|Subject: Barcelona, environs|
To the south of Barcelona, there are some very impressive Roman ruins in
Tarragona. However I didn't find any of the coastal towns along that drive
very interesting. Likewise with most of the lauded resorts to the north of
Barcelona-- Lloret, Tossa, Aiguablava, and Cadaqués. Of all of them, the
last has retained most of it's quaint fishing village character, but I
still wasn't impressed enough to spend more than an hour there. The
Cadaqués cove is very pretty, but the town with its odd mix of galleries,
tourist restaurants, and gift shops seemed to be trying just a little too
hard, with not enough talent. Salvador Dalí summered (and painted) here
regularly, and perhaps it is that the town tries to establish its tourist
appeal on this credential. I must admit that I wasn't there in the summer,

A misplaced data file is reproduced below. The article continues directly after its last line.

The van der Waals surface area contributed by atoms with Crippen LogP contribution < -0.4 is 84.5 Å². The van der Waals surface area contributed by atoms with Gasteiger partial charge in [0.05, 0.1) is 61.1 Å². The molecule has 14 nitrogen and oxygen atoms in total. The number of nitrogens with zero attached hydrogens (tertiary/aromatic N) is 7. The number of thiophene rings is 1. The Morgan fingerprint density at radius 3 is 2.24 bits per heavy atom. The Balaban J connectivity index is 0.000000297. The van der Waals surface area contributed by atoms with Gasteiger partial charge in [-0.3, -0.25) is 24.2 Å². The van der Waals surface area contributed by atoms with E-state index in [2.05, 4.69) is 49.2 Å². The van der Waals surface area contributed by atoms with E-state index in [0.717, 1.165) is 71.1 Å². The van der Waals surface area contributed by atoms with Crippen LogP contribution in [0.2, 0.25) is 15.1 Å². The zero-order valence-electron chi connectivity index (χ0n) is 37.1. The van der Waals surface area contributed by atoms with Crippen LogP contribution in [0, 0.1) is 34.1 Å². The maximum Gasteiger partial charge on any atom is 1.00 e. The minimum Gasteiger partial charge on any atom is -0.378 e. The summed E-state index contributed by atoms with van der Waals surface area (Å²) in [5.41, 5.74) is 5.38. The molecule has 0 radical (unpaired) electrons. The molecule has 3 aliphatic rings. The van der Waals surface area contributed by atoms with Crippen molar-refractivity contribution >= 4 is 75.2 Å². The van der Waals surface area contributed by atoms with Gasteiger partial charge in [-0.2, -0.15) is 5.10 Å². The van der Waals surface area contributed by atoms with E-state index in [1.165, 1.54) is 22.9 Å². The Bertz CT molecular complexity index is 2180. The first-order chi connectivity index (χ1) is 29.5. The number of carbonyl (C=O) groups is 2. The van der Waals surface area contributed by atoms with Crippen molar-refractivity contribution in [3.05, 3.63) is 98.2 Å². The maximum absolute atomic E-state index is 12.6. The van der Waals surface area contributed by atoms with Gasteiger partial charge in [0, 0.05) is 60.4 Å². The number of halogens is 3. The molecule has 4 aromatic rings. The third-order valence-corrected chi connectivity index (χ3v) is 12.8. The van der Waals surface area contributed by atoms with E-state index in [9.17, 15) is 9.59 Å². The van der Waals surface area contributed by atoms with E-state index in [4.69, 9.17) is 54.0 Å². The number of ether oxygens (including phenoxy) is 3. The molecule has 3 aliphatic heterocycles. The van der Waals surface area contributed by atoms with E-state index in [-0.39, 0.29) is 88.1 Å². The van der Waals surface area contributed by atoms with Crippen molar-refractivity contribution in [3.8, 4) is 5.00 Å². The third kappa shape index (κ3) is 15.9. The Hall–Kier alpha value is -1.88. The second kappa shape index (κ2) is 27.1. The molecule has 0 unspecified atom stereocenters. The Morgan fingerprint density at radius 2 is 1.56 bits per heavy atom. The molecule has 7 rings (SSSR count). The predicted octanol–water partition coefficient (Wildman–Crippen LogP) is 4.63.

and my view of the place was probably somewhat jaded by a cold wind, a dark
sky, and a lot of closed doors.
On the other hand, I very much enjoyed a drive through some inland cities to the west and north of Barcelona. One day we made it for lunch up to the mountaintop monastery and shrine of Montserrat. The site and it's history are quite interesting. A little farther along is a wonderful Parador-- a refurbished castle-- near the town of Cardona. The restaurant was quite good, for dinner. More towards the coast, the town of Girona is fascinating to explore on foot, especially the old Jewish quarter. I have heard the same of another, smaller village called Besalú, but never made it there. Closer to Cadaqués is the town of Figueres, the birthplace of Dalí, and now home to a museum of his work.
All in all, I wish that we had spent more time exploring all the different areas of Barcelona, instead of making those coastal drives.